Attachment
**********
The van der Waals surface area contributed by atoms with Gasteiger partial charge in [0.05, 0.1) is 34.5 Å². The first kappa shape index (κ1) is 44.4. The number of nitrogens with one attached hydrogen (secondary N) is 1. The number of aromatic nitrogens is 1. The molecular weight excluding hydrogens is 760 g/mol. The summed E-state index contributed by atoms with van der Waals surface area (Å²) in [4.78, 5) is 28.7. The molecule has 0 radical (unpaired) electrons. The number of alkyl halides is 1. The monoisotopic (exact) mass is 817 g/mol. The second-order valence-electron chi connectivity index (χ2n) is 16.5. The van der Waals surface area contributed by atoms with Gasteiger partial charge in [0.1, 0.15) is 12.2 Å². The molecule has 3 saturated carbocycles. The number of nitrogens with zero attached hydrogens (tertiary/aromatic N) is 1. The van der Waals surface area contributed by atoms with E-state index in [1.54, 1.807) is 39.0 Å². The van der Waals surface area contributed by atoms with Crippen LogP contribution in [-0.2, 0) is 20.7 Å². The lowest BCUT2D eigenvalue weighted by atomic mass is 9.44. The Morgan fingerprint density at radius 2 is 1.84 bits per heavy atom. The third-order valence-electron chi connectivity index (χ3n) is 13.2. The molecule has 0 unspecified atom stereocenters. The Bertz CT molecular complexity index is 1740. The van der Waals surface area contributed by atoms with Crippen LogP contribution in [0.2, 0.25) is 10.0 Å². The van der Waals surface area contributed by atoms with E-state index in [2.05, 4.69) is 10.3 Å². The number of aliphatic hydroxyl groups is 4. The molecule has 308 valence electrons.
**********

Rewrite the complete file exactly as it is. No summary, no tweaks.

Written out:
The van der Waals surface area contributed by atoms with Gasteiger partial charge in [0.05, 0.1) is 34.5 Å². The first kappa shape index (κ1) is 44.4. The number of nitrogens with one attached hydrogen (secondary N) is 1. The number of aromatic nitrogens is 1. The molecular weight excluding hydrogens is 760 g/mol. The summed E-state index contributed by atoms with van der Waals surface area (Å²) in [4.78, 5) is 28.7. The molecule has 0 radical (unpaired) electrons. The number of alkyl halides is 1. The monoisotopic (exact) mass is 817 g/mol. The second-order valence-electron chi connectivity index (χ2n) is 16.5. The van der Waals surface area contributed by atoms with Gasteiger partial charge in [0.1, 0.15) is 12.2 Å². The molecule has 3 saturated carbocycles. The number of nitrogens with zero attached hydrogens (tertiary/aromatic N) is 1. The van der Waals surface area contributed by atoms with E-state index in [1.54, 1.807) is 39.0 Å². The van der Waals surface area contributed by atoms with Crippen LogP contribution in [-0.2, 0) is 20.7 Å². The lowest BCUT2D eigenvalue weighted by atomic mass is 9.44. The Morgan fingerprint density at radius 2 is 1.84 bits per heavy atom. The third-order valence-electron chi connectivity index (χ3n) is 13.2. The molecule has 0 unspecified atom stereocenters. The Bertz CT molecular complexity index is 1740. The van der Waals surface area contributed by atoms with Crippen LogP contribution in [0.2, 0.25) is 10.0 Å². The van der Waals surface area contributed by atoms with E-state index in [2.05, 4.69) is 10.3 Å². The number of aliphatic hydroxyl groups is 4. The molecule has 308 valence electrons.